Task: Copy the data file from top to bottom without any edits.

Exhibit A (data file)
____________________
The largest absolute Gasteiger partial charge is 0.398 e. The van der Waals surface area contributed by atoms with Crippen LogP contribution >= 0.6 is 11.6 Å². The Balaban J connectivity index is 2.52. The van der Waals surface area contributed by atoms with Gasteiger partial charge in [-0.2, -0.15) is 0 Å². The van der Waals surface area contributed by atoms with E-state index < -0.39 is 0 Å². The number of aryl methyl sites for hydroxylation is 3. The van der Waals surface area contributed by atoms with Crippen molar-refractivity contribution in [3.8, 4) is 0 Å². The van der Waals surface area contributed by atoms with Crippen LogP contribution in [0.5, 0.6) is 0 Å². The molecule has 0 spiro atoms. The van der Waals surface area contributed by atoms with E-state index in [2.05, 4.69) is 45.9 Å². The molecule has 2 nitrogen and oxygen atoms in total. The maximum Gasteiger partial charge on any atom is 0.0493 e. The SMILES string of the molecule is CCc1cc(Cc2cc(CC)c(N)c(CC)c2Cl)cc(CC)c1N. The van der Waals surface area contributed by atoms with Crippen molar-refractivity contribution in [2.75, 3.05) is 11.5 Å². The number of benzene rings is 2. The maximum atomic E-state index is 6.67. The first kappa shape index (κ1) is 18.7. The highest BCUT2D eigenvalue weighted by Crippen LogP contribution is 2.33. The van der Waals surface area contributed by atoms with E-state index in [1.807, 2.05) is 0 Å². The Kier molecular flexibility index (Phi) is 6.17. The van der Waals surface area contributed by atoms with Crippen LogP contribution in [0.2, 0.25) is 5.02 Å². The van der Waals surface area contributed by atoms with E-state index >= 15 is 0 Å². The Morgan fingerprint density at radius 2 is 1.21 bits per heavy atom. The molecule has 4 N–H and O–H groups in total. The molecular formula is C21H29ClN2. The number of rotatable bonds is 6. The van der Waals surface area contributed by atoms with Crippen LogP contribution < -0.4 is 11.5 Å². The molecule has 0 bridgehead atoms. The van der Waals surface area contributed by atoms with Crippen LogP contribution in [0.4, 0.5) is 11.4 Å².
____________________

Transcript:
The largest absolute Gasteiger partial charge is 0.398 e. The van der Waals surface area contributed by atoms with Crippen LogP contribution >= 0.6 is 11.6 Å². The Balaban J connectivity index is 2.52. The van der Waals surface area contributed by atoms with Gasteiger partial charge in [-0.2, -0.15) is 0 Å². The van der Waals surface area contributed by atoms with E-state index < -0.39 is 0 Å². The number of aryl methyl sites for hydroxylation is 3. The van der Waals surface area contributed by atoms with Crippen molar-refractivity contribution in [3.8, 4) is 0 Å². The van der Waals surface area contributed by atoms with Crippen LogP contribution in [0.5, 0.6) is 0 Å². The molecule has 0 spiro atoms. The van der Waals surface area contributed by atoms with E-state index in [2.05, 4.69) is 45.9 Å². The molecule has 2 nitrogen and oxygen atoms in total. The maximum Gasteiger partial charge on any atom is 0.0493 e. The SMILES string of the molecule is CCc1cc(Cc2cc(CC)c(N)c(CC)c2Cl)cc(CC)c1N. The van der Waals surface area contributed by atoms with Crippen molar-refractivity contribution in [2.75, 3.05) is 11.5 Å². The number of benzene rings is 2. The maximum atomic E-state index is 6.67. The first kappa shape index (κ1) is 18.7. The highest BCUT2D eigenvalue weighted by Crippen LogP contribution is 2.33. The van der Waals surface area contributed by atoms with E-state index in [1.807, 2.05) is 0 Å². The Kier molecular flexibility index (Phi) is 6.17. The van der Waals surface area contributed by atoms with Crippen LogP contribution in [0.2, 0.25) is 5.02 Å². The van der Waals surface area contributed by atoms with E-state index >= 15 is 0 Å². The Morgan fingerprint density at radius 2 is 1.21 bits per heavy atom. The molecule has 4 N–H and O–H groups in total. The molecular formula is C21H29ClN2. The number of rotatable bonds is 6. The van der Waals surface area contributed by atoms with Crippen LogP contribution < -0.4 is 11.5 Å². The molecule has 0 bridgehead atoms. The van der Waals surface area contributed by atoms with Crippen LogP contribution in [0.4, 0.5) is 11.4 Å².